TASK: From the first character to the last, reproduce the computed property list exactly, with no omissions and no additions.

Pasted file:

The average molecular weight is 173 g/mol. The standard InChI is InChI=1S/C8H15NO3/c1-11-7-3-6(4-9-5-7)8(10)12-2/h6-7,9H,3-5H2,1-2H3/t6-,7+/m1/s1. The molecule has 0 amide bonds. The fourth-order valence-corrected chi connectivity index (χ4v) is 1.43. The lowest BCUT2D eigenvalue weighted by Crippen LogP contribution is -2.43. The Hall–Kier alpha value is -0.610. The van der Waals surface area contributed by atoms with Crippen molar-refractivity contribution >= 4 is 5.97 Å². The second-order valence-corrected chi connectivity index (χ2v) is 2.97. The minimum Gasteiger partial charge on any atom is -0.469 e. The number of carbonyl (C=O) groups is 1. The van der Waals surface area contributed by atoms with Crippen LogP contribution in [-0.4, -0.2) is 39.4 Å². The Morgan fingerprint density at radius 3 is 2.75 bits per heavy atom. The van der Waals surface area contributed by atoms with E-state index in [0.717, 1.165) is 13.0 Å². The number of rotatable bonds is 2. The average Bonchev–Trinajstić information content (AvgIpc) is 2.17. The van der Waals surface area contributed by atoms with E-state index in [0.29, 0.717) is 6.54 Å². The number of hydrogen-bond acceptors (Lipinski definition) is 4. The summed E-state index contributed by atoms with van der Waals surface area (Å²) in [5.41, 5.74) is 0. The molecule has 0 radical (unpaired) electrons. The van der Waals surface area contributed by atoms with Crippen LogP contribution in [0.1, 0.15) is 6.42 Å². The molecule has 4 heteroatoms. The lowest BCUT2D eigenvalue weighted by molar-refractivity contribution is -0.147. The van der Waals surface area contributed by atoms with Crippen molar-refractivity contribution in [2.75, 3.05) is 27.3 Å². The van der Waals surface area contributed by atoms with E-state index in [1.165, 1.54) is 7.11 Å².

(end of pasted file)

The average molecular weight is 173 g/mol. The standard InChI is InChI=1S/C8H15NO3/c1-11-7-3-6(4-9-5-7)8(10)12-2/h6-7,9H,3-5H2,1-2H3/t6-,7+/m1/s1. The molecule has 0 amide bonds. The fourth-order valence-corrected chi connectivity index (χ4v) is 1.43. The lowest BCUT2D eigenvalue weighted by Crippen LogP contribution is -2.43. The Hall–Kier alpha value is -0.610. The van der Waals surface area contributed by atoms with Crippen molar-refractivity contribution >= 4 is 5.97 Å². The second-order valence-corrected chi connectivity index (χ2v) is 2.97. The minimum Gasteiger partial charge on any atom is -0.469 e. The number of carbonyl (C=O) groups is 1. The van der Waals surface area contributed by atoms with Crippen LogP contribution in [-0.4, -0.2) is 39.4 Å². The Morgan fingerprint density at radius 3 is 2.75 bits per heavy atom. The van der Waals surface area contributed by atoms with E-state index in [0.717, 1.165) is 13.0 Å². The number of rotatable bonds is 2. The average Bonchev–Trinajstić information content (AvgIpc) is 2.17. The van der Waals surface area contributed by atoms with E-state index in [0.29, 0.717) is 6.54 Å². The number of hydrogen-bond acceptors (Lipinski definition) is 4. The summed E-state index contributed by atoms with van der Waals surface area (Å²) in [5.41, 5.74) is 0. The molecule has 0 radical (unpaired) electrons. The van der Waals surface area contributed by atoms with Crippen LogP contribution in [0.1, 0.15) is 6.42 Å². The molecule has 4 heteroatoms. The lowest BCUT2D eigenvalue weighted by molar-refractivity contribution is -0.147. The van der Waals surface area contributed by atoms with Crippen molar-refractivity contribution in [2.75, 3.05) is 27.3 Å². The van der Waals surface area contributed by atoms with E-state index in [1.165, 1.54) is 7.11 Å².